As a parent, seeing your teenage kid standing in front of the mirror and obsessing over their skin may not seem like a big deal. However, for a teenager, a barely visible breakout can seem like the end of the world.
Although having teenage skin problems is extremely normal, it can be hard to convince a teenager of the same. There’s a high chance that they may feel embarrassed about these unwanted blemishes on their face and go to extreme lengths to cover them up.
In doing so, they may end up hiding serious health concerns that the skin problems may be indicating. Therefore, as a parent, it is necessary to be aware of teenage skin problems so you can immediately recognize any changes in your kid’s skin. Here’s a rundown of some common skin problems that teenagers face.
Acne is widely considered to be the most common teenage skin problem. Most teenagers dread having to face this issue, especially before an important event. Sebum, the oil that keeps the skin hydrated, is produced in larger quantities during the pubescent years. The higher production causes the pores to clog and traps dead skin cells that clump together inside the pores. As a result, acne starts to appear on the skin.
Since high production of sebum is common during teen years, it is very likely that most teenagers would experience at least some type of acne. These can appear anywhere on the body but are more common on the face, neck, shoulders, chest, upper arms, back, and buttocks. If you notice your kid has blackheads, whiteheads, cysts, nodules, pustules, or papules, it is a good sign to visit a dermatologist.
2. Oily Skin
Another side effect of excess sebum production is oily skin. Most of the time, oily skin and acne go hand in hand. But that’s not always the case. If your teen has oily skin but doesn’t show any signs of acne, you may not have to take them to a dermatologist, as oily skin is easier to manage.
The main solution to oily skin is to ‘mop the oil up’ by using products such as drying solutions. The alcohol in these products helps soak up the excess oil on the skin surface without drying it out completely. You can also opt for blotting sheets that are specifically created to absorb oil from the surface of the skin. However, if these solutions don’t work, there may be an underlying concern that needs to be addressed. In which case, visiting a dermatologist may be necessary.
3. Cold Sores
The tender blisters that show up on the lips are known as cold sores. These are caused by HSV-1, which is a highly contagious type of herpes virus. This virus isn’t necessarily sexually transmitted and can be caught through skin contact or even by sharing food and drinks. There is also no known cure for this virus, so once it is in the body, it will always be there. As a result, the person will continually get cold sores now and then for the rest of their life.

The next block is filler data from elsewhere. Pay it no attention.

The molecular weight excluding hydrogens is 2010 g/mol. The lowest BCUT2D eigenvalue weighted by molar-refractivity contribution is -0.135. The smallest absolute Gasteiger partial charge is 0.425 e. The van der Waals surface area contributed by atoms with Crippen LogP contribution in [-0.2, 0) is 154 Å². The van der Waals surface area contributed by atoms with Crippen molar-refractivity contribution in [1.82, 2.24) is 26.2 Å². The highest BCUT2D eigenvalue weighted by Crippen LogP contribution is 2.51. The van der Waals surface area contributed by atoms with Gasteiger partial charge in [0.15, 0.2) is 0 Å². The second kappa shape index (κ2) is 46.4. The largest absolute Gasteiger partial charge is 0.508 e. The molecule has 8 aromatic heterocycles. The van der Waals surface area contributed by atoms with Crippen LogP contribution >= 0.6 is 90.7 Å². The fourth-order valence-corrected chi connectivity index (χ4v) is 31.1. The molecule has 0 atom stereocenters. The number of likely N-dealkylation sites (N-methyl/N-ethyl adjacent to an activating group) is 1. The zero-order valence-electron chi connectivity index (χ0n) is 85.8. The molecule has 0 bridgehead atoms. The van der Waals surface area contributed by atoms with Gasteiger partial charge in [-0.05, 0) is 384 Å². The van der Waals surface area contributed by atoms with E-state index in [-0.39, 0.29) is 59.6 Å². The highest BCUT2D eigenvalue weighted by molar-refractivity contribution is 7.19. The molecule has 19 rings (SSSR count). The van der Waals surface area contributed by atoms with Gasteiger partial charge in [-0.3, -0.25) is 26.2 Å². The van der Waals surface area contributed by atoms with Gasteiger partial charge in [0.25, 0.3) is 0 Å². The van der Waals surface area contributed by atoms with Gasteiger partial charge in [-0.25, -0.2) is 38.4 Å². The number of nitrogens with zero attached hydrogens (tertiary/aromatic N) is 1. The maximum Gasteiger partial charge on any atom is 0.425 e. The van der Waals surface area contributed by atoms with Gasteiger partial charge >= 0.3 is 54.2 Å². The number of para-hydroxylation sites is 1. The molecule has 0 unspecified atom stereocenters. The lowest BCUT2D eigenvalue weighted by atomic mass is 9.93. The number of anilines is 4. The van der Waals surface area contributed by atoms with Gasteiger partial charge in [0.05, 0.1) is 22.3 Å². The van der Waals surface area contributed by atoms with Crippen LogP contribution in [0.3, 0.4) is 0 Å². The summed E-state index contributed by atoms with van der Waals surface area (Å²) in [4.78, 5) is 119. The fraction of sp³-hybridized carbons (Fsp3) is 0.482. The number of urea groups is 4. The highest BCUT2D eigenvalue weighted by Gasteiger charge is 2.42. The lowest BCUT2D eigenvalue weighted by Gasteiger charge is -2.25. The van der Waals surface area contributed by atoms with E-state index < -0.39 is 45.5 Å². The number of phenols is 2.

However, the frequency of the appearance of these cold sores can be controlled by taking some precautions. Maintaining a healthy lifestyle, eating well, exercising regularly, getting plenty of sleep, and moisturizing properly can prevent cold sores from flaring up. When they do appear, taking ibuprofen and sucking on ice pops or cubes can help alleviate the pain. Make sure that your kid doesn’t pick on the cold sore, as this can cause them to bleed and get infected.
Eczema is a skin condition that causes the skin to become red, dry, and itchy. It usually affects the face, hands, feet, and the insides of knees and elbows. Eczema is actually an umbrella term that covers rashes, swelling, and most types of skin irritations. Since it causes the skin to be very itchy, you may notice that your kid is struggling to keep themselves from scratching away at their skin. However, doing so can cause inflammation and make the condition worse. Therefore, it is necessary to encourage them to control the urge to itch the affected area.
Eczema isn’t contagious. In fact, it is a result of genetic and environmental conditions. It is more common in infants and younger kids, and in most cases, the condition improves as they grow up. Unfortunately, there isn’t any treatment available for eczema. However, it is important to keep track of any lifestyle changes or new skincare products to be aware if anything causes the condition to flare up.
Sunburn is a result of prolonged exposure to the sun. While it can affect almost anyone, teens are at a higher risk since they usually spend more time in the sun. Additionally, if your kid participates in any sports or athletic events, they may be even more susceptible.
The easiest way to reduce the risk of sunburn is by regularly applying a mineral sunscreen before going out. In addition to preventing sunburn, regular application of sunscreen can also reduce the risk of other skin concerns, including skin cancer. If your kid has developed sunburn, you should take them to a dermatologist to find the best solution for the problem.
It is easy to overlook teenage skin problems, as most people think “it’ll go away as they grow up.” However, sometimes, the issue can go deeper. If you notice any changes in your teenager’s skin, take them to visit a dermatologist immediately. Even if you don’t believe it is a big issue, it is better to be safe than sorry.
Starting skincare early can help preserve the skin as they grow older. So don’t procrastinate from taking them to a good dermatologist if the need arises.